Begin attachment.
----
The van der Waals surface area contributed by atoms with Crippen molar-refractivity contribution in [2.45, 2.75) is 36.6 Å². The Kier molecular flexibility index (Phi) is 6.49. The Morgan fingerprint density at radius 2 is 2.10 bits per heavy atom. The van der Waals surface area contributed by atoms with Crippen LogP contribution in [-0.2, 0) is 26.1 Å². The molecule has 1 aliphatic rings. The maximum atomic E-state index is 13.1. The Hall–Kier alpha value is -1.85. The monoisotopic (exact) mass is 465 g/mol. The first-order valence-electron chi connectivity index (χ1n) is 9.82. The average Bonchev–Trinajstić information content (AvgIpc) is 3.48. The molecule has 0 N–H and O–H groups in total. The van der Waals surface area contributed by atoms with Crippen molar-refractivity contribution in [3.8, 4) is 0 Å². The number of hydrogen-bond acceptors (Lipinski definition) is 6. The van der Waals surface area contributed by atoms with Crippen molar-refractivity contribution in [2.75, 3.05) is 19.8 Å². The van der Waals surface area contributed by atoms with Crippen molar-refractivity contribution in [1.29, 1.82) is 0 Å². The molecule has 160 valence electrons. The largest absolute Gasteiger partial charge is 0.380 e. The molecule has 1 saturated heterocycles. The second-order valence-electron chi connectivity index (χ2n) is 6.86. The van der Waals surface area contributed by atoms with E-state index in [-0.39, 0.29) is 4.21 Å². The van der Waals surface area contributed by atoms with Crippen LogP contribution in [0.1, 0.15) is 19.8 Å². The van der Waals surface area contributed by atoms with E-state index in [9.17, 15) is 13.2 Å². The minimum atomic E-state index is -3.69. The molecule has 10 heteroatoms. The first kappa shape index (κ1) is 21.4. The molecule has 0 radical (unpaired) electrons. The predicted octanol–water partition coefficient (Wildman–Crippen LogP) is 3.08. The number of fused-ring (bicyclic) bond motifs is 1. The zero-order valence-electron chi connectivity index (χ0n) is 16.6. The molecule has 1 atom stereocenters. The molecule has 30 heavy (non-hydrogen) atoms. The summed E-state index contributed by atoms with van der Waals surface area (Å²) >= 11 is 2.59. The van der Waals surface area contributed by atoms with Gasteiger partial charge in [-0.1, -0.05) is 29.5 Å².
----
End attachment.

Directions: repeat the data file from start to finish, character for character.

The van der Waals surface area contributed by atoms with Crippen molar-refractivity contribution in [2.45, 2.75) is 36.6 Å². The Kier molecular flexibility index (Phi) is 6.49. The Morgan fingerprint density at radius 2 is 2.10 bits per heavy atom. The van der Waals surface area contributed by atoms with Crippen LogP contribution in [-0.2, 0) is 26.1 Å². The molecule has 1 aliphatic rings. The maximum atomic E-state index is 13.1. The Hall–Kier alpha value is -1.85. The monoisotopic (exact) mass is 465 g/mol. The first-order valence-electron chi connectivity index (χ1n) is 9.82. The average Bonchev–Trinajstić information content (AvgIpc) is 3.48. The molecule has 0 N–H and O–H groups in total. The van der Waals surface area contributed by atoms with Crippen molar-refractivity contribution in [3.8, 4) is 0 Å². The number of hydrogen-bond acceptors (Lipinski definition) is 6. The van der Waals surface area contributed by atoms with Crippen molar-refractivity contribution in [2.75, 3.05) is 19.8 Å². The van der Waals surface area contributed by atoms with Crippen molar-refractivity contribution in [1.29, 1.82) is 0 Å². The molecule has 160 valence electrons. The largest absolute Gasteiger partial charge is 0.380 e. The molecule has 1 saturated heterocycles. The second-order valence-electron chi connectivity index (χ2n) is 6.86. The van der Waals surface area contributed by atoms with E-state index in [-0.39, 0.29) is 4.21 Å². The van der Waals surface area contributed by atoms with Crippen LogP contribution in [0.1, 0.15) is 19.8 Å². The van der Waals surface area contributed by atoms with E-state index in [9.17, 15) is 13.2 Å². The minimum atomic E-state index is -3.69. The molecule has 10 heteroatoms. The first kappa shape index (κ1) is 21.4. The molecule has 0 radical (unpaired) electrons. The predicted octanol–water partition coefficient (Wildman–Crippen LogP) is 3.08. The number of fused-ring (bicyclic) bond motifs is 1. The zero-order valence-electron chi connectivity index (χ0n) is 16.6. The molecule has 1 atom stereocenters. The molecule has 30 heavy (non-hydrogen) atoms. The summed E-state index contributed by atoms with van der Waals surface area (Å²) >= 11 is 2.59. The van der Waals surface area contributed by atoms with Gasteiger partial charge in [-0.1, -0.05) is 29.5 Å².